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CFGT-1: Shareholder Activism
1University of Toronto; 2University of Oxford
By introducing a shareholder with many votes (a blockholder) to a standard model of voting, we uncover several surprising results. First, if a blockholder is unbiased, she may not vote with all of her shares. This is efficient, as it prevents her vote from drowning out the information provided by other votes. Second, if this blockholder can announce her vote before the vote takes place, other shareholders may ignore their information and vote with the blockholder to support her superior information. Third, if the blockholder is biased, some shareholders will try to counter the blockholder's vote. This effect can make a biased blockholder abstain. The above results suggest that regulations discouraging or prohibiting abstention, strategic behavior, and/or coordination may reduce efficiency.
Portfolio Size and the Incentives for Shareholder Activism
Frankfurt School of Finance and Management
We analyze the investment strategy of an activist investor in a multi-firm setting in which both an intervention in a firm's operations and the threat of an intervention can improve firm value. If the value of the activist's intervention is not immediately observable to investors, we find that the activist's incentive to maximize the market value of her portfolio leads her to choose an inefficient intervention policy. In particular, we demonstrate that, compared to the first-best intervention strategy, the activist conducts too many (too few) interventions when her ability to conduct a value-enhancing intervention is low (high). A skilled activist can mitigate this inefficiency by increasing the number of firms in her portfolio. This is because a larger portfolio dilutes the threat of an intervention imposed on each firm, thereby lowering the value of the firm under the incumbent management which strengthens the activist's incentive to conduct an intervention. Our analysis thus predicts that more capable activists invest in more firms, even when their capacity to intervene in the operations of these firms is limited.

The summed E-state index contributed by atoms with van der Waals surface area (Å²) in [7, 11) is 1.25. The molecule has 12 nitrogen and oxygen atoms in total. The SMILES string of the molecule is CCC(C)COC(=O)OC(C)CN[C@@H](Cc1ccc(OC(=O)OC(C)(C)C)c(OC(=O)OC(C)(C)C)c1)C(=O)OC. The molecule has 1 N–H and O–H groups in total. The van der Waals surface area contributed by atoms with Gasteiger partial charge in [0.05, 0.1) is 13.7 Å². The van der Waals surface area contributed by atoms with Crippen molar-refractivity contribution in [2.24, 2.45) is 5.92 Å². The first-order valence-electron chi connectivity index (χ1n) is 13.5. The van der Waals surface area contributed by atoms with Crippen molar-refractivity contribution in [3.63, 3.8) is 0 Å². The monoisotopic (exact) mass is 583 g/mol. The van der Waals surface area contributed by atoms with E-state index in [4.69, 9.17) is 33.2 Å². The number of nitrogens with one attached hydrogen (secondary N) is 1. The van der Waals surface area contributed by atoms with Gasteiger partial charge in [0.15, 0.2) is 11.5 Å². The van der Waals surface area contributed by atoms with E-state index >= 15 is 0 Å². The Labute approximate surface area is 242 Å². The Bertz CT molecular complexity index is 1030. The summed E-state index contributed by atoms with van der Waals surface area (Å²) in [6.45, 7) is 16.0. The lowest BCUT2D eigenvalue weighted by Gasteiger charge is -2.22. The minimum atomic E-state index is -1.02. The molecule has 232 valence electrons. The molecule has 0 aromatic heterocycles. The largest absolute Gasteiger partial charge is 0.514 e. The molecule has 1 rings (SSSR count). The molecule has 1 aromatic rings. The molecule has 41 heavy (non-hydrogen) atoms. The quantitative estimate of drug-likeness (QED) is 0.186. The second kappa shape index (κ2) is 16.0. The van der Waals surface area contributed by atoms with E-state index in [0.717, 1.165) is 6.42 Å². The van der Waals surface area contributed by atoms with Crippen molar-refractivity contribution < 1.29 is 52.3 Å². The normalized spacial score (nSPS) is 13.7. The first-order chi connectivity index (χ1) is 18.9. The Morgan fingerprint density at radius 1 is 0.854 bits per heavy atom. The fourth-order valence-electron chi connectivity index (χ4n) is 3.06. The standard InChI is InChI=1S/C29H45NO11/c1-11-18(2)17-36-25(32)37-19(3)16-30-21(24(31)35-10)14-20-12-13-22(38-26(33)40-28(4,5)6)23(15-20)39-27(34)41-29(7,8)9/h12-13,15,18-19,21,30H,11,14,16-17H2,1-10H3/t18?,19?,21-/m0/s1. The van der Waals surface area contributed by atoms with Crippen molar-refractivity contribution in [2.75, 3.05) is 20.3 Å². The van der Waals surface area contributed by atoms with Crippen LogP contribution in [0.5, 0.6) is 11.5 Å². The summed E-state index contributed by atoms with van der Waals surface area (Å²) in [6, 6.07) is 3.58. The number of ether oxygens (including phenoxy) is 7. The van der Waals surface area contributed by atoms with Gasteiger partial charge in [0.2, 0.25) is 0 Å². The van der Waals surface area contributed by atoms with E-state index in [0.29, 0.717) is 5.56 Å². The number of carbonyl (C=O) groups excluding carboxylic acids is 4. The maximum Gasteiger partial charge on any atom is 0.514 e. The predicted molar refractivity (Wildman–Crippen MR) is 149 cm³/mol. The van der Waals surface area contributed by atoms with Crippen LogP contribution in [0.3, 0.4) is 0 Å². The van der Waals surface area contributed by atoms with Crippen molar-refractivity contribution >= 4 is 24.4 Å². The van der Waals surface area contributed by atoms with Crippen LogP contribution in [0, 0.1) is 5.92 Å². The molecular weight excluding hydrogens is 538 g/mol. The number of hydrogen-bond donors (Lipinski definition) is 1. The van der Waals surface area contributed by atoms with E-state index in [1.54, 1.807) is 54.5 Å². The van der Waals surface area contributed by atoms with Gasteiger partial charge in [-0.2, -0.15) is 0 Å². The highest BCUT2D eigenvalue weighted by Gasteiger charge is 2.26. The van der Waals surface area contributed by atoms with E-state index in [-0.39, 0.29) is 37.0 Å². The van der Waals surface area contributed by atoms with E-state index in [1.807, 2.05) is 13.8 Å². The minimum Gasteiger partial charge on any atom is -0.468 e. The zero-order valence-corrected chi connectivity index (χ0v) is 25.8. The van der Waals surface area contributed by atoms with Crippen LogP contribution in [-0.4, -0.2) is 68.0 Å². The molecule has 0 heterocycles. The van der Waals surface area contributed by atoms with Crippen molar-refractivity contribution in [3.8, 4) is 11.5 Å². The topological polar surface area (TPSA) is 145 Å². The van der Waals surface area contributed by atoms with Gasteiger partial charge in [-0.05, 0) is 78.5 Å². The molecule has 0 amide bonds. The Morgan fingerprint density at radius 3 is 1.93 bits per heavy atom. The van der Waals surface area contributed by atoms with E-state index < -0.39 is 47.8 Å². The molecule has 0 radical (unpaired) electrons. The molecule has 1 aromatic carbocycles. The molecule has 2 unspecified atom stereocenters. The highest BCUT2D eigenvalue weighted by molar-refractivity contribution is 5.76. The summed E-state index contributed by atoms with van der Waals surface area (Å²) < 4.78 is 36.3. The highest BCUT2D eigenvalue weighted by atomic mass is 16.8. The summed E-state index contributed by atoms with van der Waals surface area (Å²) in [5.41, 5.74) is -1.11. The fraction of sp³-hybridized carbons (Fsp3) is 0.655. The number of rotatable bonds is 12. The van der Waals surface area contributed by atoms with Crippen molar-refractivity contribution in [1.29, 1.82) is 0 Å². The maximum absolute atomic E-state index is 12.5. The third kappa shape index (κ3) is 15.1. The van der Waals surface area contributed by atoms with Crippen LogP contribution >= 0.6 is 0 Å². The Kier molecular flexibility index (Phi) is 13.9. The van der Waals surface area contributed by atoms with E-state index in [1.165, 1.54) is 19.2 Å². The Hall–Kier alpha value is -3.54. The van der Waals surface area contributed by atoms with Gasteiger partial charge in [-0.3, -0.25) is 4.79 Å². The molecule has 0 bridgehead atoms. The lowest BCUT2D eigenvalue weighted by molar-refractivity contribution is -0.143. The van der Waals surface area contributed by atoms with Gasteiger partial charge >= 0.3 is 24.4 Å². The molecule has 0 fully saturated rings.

Proxy Advisory Firms: The Economics of Selling Information to Voters
1Massachusetts Institute of Technology; 2Boston College
We analyze how proxy advisors, which sell voting recommendations to shareholders, affect corporate decision-making. If the quality of the advisor's information is low, there is overreliance on its recommendations and insufficient private information production. In contrast, if the advisor's information is precise, it may be underused because the advisor rations its recommendations to maximize profits. Overall, the advisor's presence leads to more informative voting only if its information is sufficiently precise. We evaluate several proposals on regulating proxy advisors and show that some suggested policies, such as reducing proxy advisors' market power or decreasing litigation pressure, can have negative effects.
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Conference: EFA 2017
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